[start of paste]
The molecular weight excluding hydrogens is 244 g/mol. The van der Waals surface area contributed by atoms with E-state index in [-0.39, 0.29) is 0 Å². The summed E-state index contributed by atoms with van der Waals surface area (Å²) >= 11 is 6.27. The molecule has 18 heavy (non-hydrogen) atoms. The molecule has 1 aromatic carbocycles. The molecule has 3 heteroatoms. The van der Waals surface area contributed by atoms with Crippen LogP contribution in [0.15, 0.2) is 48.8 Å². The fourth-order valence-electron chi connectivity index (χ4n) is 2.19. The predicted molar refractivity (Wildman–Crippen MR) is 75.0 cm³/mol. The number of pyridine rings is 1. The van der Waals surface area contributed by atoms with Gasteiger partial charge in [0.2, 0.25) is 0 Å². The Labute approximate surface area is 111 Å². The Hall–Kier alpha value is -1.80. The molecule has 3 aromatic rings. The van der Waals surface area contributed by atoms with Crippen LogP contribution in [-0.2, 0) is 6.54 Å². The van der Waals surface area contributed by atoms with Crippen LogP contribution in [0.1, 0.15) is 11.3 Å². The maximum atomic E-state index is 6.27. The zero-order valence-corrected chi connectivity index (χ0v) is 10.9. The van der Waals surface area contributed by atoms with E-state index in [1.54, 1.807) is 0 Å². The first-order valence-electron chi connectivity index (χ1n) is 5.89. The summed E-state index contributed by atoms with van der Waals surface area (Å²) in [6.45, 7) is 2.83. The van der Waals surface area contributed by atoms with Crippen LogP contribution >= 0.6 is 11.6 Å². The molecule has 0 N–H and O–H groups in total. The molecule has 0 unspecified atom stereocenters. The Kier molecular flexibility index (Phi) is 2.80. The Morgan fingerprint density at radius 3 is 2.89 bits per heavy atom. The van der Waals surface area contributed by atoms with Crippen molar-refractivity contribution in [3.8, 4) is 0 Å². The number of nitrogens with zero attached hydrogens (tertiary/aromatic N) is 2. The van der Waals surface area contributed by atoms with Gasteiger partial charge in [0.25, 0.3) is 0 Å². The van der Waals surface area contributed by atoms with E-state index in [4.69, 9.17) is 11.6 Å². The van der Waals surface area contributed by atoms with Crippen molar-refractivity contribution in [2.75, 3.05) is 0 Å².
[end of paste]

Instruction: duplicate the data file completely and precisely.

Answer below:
The molecular weight excluding hydrogens is 244 g/mol. The van der Waals surface area contributed by atoms with E-state index in [-0.39, 0.29) is 0 Å². The summed E-state index contributed by atoms with van der Waals surface area (Å²) >= 11 is 6.27. The molecule has 18 heavy (non-hydrogen) atoms. The molecule has 1 aromatic carbocycles. The molecule has 3 heteroatoms. The van der Waals surface area contributed by atoms with Crippen LogP contribution in [0.15, 0.2) is 48.8 Å². The fourth-order valence-electron chi connectivity index (χ4n) is 2.19. The predicted molar refractivity (Wildman–Crippen MR) is 75.0 cm³/mol. The number of pyridine rings is 1. The van der Waals surface area contributed by atoms with Gasteiger partial charge in [0.2, 0.25) is 0 Å². The Labute approximate surface area is 111 Å². The Hall–Kier alpha value is -1.80. The molecule has 3 aromatic rings. The van der Waals surface area contributed by atoms with Crippen LogP contribution in [-0.2, 0) is 6.54 Å². The van der Waals surface area contributed by atoms with Crippen LogP contribution in [0.1, 0.15) is 11.3 Å². The maximum atomic E-state index is 6.27. The zero-order valence-corrected chi connectivity index (χ0v) is 10.9. The van der Waals surface area contributed by atoms with E-state index in [1.54, 1.807) is 0 Å². The first-order valence-electron chi connectivity index (χ1n) is 5.89. The summed E-state index contributed by atoms with van der Waals surface area (Å²) in [6.45, 7) is 2.83. The van der Waals surface area contributed by atoms with Crippen LogP contribution >= 0.6 is 11.6 Å². The molecule has 0 N–H and O–H groups in total. The molecule has 0 unspecified atom stereocenters. The Kier molecular flexibility index (Phi) is 2.80. The Morgan fingerprint density at radius 3 is 2.89 bits per heavy atom. The van der Waals surface area contributed by atoms with Crippen molar-refractivity contribution in [3.8, 4) is 0 Å². The number of nitrogens with zero attached hydrogens (tertiary/aromatic N) is 2. The van der Waals surface area contributed by atoms with Gasteiger partial charge in [0.25, 0.3) is 0 Å². The van der Waals surface area contributed by atoms with E-state index in [4.69, 9.17) is 11.6 Å². The van der Waals surface area contributed by atoms with Crippen molar-refractivity contribution in [2.75, 3.05) is 0 Å².